That is a fairly extreme interpretation of what reality most often is.SoConfused wrote:Ha! I like what you did there.mojo84 wrote:I think you are confused. It is not perfectly legal to do so since the owner of the property and business has advised the employees there is a no guns policy.SoConfused wrote:
However, he's perfectly within his legal rights to carry concealed there without a license.
However, I would be interested in your reasoning or logic. I wouldn't claim his being an employee of the owner gives him the right. That won't fly.
I believe the waiter was legally carrying on premises under his control. This is evidenced by the fact that any employee has apparent authority to ask someone with an LTC to leave.
There's also the common practice of giving waiters a section of the premises in which to work that are then under their control.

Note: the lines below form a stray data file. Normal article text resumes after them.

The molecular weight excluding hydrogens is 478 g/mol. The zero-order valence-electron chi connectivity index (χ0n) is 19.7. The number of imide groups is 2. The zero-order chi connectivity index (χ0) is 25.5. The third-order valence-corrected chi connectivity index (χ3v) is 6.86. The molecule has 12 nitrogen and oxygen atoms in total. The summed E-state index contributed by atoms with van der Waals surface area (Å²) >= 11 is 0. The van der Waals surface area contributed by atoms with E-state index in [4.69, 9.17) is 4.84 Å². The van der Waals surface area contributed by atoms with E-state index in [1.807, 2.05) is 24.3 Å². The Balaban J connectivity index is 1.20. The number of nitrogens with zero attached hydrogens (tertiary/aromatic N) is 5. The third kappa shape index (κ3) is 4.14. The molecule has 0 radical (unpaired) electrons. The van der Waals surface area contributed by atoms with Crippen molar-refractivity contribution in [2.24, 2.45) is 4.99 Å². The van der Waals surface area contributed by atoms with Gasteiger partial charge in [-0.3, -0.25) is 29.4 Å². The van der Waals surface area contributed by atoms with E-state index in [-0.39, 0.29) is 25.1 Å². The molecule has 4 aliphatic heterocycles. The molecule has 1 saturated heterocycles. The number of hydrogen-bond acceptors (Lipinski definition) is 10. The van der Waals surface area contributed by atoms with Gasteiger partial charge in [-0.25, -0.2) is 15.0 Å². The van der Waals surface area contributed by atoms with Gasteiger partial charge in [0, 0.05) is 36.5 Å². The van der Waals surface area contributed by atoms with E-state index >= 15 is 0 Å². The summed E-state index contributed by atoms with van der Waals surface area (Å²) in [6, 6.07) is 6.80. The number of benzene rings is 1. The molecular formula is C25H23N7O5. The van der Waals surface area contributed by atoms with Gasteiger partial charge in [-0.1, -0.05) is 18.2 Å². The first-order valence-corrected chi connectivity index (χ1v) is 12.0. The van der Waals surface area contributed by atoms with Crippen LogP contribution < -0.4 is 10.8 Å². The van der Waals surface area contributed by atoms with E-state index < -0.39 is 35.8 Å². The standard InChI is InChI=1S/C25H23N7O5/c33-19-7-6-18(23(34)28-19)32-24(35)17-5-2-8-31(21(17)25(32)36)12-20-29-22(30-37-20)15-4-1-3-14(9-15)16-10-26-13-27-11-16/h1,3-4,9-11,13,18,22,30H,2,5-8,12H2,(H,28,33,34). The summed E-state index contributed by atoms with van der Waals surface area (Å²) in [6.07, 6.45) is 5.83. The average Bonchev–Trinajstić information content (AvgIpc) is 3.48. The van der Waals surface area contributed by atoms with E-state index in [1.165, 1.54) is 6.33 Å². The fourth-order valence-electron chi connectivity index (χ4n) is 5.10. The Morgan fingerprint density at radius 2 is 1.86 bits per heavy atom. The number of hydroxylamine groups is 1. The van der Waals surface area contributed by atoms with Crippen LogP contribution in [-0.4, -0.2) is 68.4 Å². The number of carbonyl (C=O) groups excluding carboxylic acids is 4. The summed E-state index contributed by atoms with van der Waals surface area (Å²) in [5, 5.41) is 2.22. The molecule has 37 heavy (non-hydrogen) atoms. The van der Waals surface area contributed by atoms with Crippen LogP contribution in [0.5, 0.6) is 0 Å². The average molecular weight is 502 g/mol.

We'll see if he's charged, but if he does get a charge of unlawful carrying of weapons, he'll only be convicted by not having enough money for a quality defense that can twist the definition of "premises" and "control" into what he needs them to be. That would be very bad for him since there's alcohol served there, bumping it up to a Felony.
You say the waiter had "control" of a section he worked in. What did he control? Not who sat in his section. The host or hostess decides which patrons go to which tables, usually. The waiter has no control over what food or drinks the guests will ask for, or be offered. The waiter has no control over what tables and chairs the patrons have to sit at or who they sit next to or what they discuss. Nor does a waiter control what prices they are to be charged for the items they order. The waiter has no control over the patrons who may sit, walk around, go to restrooms, out to their cars, return, eat and drink as they like or not, etc. as they please.
What exactly might a waiter "control?" I haven't thought of anything. I guess if another waiter enters "his area" he can complain to the management or something.